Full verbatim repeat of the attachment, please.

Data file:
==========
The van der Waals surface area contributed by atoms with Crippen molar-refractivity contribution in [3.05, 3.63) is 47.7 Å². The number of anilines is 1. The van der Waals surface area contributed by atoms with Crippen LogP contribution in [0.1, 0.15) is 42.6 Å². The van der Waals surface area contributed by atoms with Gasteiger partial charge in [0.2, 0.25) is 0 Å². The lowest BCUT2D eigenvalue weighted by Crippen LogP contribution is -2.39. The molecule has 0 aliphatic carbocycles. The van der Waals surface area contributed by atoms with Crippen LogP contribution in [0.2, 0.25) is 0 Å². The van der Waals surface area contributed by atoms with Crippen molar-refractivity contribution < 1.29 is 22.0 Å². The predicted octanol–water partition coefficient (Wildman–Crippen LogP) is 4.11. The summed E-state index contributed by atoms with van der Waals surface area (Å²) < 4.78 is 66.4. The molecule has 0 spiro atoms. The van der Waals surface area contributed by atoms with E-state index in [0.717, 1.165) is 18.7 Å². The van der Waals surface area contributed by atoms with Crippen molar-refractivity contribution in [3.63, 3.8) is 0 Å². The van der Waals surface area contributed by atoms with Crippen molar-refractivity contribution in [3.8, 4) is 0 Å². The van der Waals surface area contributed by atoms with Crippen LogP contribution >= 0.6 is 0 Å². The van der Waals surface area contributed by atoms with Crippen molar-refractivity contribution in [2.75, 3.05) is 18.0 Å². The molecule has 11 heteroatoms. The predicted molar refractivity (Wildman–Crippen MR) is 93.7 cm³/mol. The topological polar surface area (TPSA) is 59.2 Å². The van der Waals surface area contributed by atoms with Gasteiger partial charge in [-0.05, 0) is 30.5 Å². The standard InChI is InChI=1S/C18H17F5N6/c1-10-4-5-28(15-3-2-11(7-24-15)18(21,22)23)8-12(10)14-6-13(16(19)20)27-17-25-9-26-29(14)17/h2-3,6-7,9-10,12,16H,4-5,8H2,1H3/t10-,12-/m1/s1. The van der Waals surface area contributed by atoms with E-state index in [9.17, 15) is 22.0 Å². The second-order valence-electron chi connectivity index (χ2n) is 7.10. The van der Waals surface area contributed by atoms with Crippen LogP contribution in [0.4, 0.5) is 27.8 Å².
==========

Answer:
The van der Waals surface area contributed by atoms with Crippen molar-refractivity contribution in [3.05, 3.63) is 47.7 Å². The number of anilines is 1. The van der Waals surface area contributed by atoms with Crippen LogP contribution in [0.1, 0.15) is 42.6 Å². The van der Waals surface area contributed by atoms with Gasteiger partial charge in [0.2, 0.25) is 0 Å². The lowest BCUT2D eigenvalue weighted by Crippen LogP contribution is -2.39. The molecule has 0 aliphatic carbocycles. The van der Waals surface area contributed by atoms with Crippen LogP contribution in [0.2, 0.25) is 0 Å². The van der Waals surface area contributed by atoms with Crippen molar-refractivity contribution < 1.29 is 22.0 Å². The predicted octanol–water partition coefficient (Wildman–Crippen LogP) is 4.11. The summed E-state index contributed by atoms with van der Waals surface area (Å²) < 4.78 is 66.4. The molecule has 0 spiro atoms. The van der Waals surface area contributed by atoms with E-state index in [0.717, 1.165) is 18.7 Å². The van der Waals surface area contributed by atoms with Crippen molar-refractivity contribution in [3.63, 3.8) is 0 Å². The van der Waals surface area contributed by atoms with Crippen molar-refractivity contribution in [3.8, 4) is 0 Å². The van der Waals surface area contributed by atoms with Crippen LogP contribution >= 0.6 is 0 Å². The van der Waals surface area contributed by atoms with Crippen molar-refractivity contribution in [2.75, 3.05) is 18.0 Å². The molecule has 11 heteroatoms. The predicted molar refractivity (Wildman–Crippen MR) is 93.7 cm³/mol. The topological polar surface area (TPSA) is 59.2 Å². The van der Waals surface area contributed by atoms with Gasteiger partial charge in [-0.05, 0) is 30.5 Å². The standard InChI is InChI=1S/C18H17F5N6/c1-10-4-5-28(15-3-2-11(7-24-15)18(21,22)23)8-12(10)14-6-13(16(19)20)27-17-25-9-26-29(14)17/h2-3,6-7,9-10,12,16H,4-5,8H2,1H3/t10-,12-/m1/s1. The van der Waals surface area contributed by atoms with E-state index in [9.17, 15) is 22.0 Å². The second-order valence-electron chi connectivity index (χ2n) is 7.10. The van der Waals surface area contributed by atoms with Crippen LogP contribution in [0.4, 0.5) is 27.8 Å².